Spain is party to a large numb…

10 October 2018

Spain is party to a large number of environmental agreements that have been ratified by the EU. Despite passing legislation for a wide range of environmental policies, its success in implementation remains weak. It faces important challenges concerning marine life, climate change and regional air pollution. Its greenhouse gas (GHG) emissions increased by 49% during 1990–2004, one of the highest rates among the signatories of the Kyoto Protocol.

In 2009, the country released around 359 million metric tons of CO2 emissions and its marine environment performance also remained unsatisfactory. The government of Spain has made little use of environmental taxes or other instruments that may have resulted in better implementation of environmental laws. Many municipal governments do not charge for services such as water and sewerage. Many industrialized nations meet their financial needs by using the ‘polluter pays’ principle. The principle has been introduced in the new climate change strategy, but the desired results are yet to be achieved.EU membership has given the country an opportunity to undertake measures to meet the environmental and technological standards of its EU peers. The country’s performance on environmental indicators, despite lagging behind other EU nations, has shown improvement.

PESTLEPoliticalSpain has ratified a number of international environmental treaties and has been at the forefront among the EU nations, as far as the implementation of the environmental agenda goes. Its basic environmental policy adheres to the EU norms. The strategy on sustainable development and on climate change has been approved to reduce GHG emissions by developing a technical construction code and a bonus system to enhance the purchase of energy efficient vehicles. According to the climate strategy of the Spanish government, it plans to achieve this target by cutting its GHG emissions to 37% above 1990 levels by 2008–12. It will then achieve the balance by buying carbon credits from clean energy projects in other countries. Furthermore, the government is planning to use carbon sinks, such as reforestation projects.EconomicalThe government of Spain has resorted to subsidies and financial assistance to ensure compliance with environmental regulations.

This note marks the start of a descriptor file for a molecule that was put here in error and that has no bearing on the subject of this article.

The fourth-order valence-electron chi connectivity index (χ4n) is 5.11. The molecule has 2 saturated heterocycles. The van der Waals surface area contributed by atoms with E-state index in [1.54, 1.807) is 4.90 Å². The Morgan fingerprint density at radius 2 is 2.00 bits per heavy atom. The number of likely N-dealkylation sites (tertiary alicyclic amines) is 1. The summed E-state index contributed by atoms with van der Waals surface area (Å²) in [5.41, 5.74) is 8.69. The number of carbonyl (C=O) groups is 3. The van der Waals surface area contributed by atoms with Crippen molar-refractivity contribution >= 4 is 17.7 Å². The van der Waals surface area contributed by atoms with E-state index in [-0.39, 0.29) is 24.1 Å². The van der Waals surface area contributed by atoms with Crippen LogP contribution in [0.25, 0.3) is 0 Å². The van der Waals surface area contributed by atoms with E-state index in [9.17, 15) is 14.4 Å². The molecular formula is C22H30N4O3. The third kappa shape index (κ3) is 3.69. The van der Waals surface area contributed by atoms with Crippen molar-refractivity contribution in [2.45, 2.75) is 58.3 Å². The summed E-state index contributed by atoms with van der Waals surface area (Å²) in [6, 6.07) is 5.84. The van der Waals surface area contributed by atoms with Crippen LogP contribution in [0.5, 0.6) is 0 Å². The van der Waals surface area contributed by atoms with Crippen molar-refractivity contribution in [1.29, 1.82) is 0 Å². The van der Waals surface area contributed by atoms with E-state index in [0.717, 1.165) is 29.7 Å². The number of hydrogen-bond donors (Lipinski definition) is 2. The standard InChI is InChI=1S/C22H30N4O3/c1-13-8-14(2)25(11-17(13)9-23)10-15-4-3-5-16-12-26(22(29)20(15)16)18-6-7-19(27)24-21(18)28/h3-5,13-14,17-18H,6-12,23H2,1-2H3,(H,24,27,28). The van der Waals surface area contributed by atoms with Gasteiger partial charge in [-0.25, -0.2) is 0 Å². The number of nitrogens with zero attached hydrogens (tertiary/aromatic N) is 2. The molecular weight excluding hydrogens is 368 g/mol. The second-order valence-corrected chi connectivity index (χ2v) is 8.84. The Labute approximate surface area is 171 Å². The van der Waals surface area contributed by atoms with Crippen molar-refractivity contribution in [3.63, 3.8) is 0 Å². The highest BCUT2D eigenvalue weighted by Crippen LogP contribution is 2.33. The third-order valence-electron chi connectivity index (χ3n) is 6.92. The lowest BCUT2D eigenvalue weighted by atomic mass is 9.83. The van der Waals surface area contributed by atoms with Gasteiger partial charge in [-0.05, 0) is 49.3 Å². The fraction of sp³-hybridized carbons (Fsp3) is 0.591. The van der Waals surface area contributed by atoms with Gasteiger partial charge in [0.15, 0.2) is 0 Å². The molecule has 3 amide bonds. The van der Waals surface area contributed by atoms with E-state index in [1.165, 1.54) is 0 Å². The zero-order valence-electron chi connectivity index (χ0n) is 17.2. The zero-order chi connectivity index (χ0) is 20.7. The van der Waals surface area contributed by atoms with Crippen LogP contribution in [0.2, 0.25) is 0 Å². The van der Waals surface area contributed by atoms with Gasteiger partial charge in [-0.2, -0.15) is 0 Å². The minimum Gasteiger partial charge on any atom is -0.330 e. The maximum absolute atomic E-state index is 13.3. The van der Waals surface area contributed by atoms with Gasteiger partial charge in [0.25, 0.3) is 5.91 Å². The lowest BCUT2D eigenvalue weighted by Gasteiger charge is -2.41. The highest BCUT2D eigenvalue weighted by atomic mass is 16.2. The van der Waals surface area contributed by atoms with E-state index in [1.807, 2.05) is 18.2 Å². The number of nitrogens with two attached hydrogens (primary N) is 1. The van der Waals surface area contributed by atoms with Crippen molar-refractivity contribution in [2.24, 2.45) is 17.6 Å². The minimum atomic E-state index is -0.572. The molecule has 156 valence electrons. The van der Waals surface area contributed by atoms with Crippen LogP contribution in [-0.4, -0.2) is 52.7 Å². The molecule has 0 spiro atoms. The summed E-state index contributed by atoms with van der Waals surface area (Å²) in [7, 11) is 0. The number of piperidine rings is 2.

The government has made little use of environmental taxes or other instruments, which will result in better implementation. Many municipal governments do not charge for services like water and sewerage. A high proportion of industrialized nations meet their financial needs by using the ‘polluter pays’ principle. The principle was introduced in the new climate change strategy but the desired results are yet to be achieved. Because of lack of implementation, the government has been devoid of funds that may have been used for bringing improvements in the environment.SocialThe age structure shows that 67.4% of the population belongs to the broad 15–64 age group, 14.

5% of the population is in the 0–14 age group and 18.1% of the population is aged above 65 years. With this age structure, Spain reflects a similar demographic trend to that seen across the rest of Europe. There is an increase in the number of the elderly population and fewer people are entering the workforce. The gender ratio at birth is 1.07 males per female. Life expectancy for the total population is 80.

05 years. For the male population it is 76.74 years and for the female population it is 83.57 years. In addition, Spain has a literacy rate of 97.9% for the total population. While the male literacy rate is at 98.

7%, the female literacy rate is slightly lower at 97.2%. TechnologicalSpain has been slow to adopt technological advancements compared to the other EU countries, although policy measures have been undertaken in this regard. Spain ranks 16th on the European innovation index in a list of 27 nations. Although it performs well in terms of knowledge creation, the innovation climate is not particularly productive. The situation has arisen because of the larger role of the public sector with respect to R;D. The private sector has limited participation in enhancing R;D levels.

EnvironmentIn the policy-making process, the environment emerged as an important topic after Spain became a member of the EU. The national and regional government is responsible for the legislation and implementation of environmental directives. After the continued efforts of the government coupled with participation from the private sector, the country has met with only partial success in improving its environmental conditions. The new strategy for sustainable development is intended to speed up the process of meeting the country’s Kyoto Protocol targets, which require it to limit its emissions by a maximum of 15% during 2008–12, compared with 1990 levels. In the absence of more stringent measures and the current level of high emissions, the government may fail to achieve the target.LegalDoing business in Spain is comparable to any other country in the EU as foreign investment restrictions and exchange controls have been abolished to a great extent, in line with the EU legislation on deregulation. A foreign investor can invest in Spain by opening a branch or representative office, or by forming a Spanish company.

Traditionally, corporations were the most common form of corporate entities but limited liability companies are also becoming common. Foreign investors can also enter the country by entering into a joint venture partnership with Spanish firms.

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